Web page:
My father and I watched “The Diving Bell and the Butterfly.” It was my second viewing, and I was again so moved by the gorgeous way the movie is filmed, primarily those scenes meant to represent the main character’s visual points of view. He is completely paralyzed, with the exception of the blinking ability of his one good eye. The scenes from his perspective are limited, in and out of focus and (for me, anyway) full of longing.
In this true story, Jean-Do Bauby, editor-in-chief at Elle Magazine, had a stroke and was left with a rare malady called “locked-in syndrome.” He couldn’t speak and couldn’t move, but learned to express himself by blinking his eye. (He actually dictated a book before he went on to die from pneumonia.)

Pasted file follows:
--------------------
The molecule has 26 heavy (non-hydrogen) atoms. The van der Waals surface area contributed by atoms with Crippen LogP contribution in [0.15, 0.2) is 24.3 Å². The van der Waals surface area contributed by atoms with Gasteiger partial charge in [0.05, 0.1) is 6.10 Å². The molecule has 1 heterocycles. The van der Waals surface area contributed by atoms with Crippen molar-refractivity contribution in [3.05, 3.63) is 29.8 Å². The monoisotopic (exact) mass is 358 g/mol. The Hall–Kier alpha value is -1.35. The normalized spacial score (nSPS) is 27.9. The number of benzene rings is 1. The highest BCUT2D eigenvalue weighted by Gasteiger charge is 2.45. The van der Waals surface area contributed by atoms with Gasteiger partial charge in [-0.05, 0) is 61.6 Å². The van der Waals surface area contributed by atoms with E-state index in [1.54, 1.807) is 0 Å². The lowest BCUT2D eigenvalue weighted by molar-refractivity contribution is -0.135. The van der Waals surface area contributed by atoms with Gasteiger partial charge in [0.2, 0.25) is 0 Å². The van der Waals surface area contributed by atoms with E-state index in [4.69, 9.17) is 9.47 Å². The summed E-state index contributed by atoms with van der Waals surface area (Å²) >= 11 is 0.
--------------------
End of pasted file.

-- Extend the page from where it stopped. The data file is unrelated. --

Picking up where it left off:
I’ve been thinking a lot about his situation. There are, of course, endless ways to be “locked-in.”
My dad epitomizes someone who is determined not to be. It's inspiring to me.
These are photographs taken through the windows of our house in Kentucky, inspired by the movie, by the nostalgic feelings I have for the house I grew up in and for the love I feel for my father, who looks out through these windows everyday.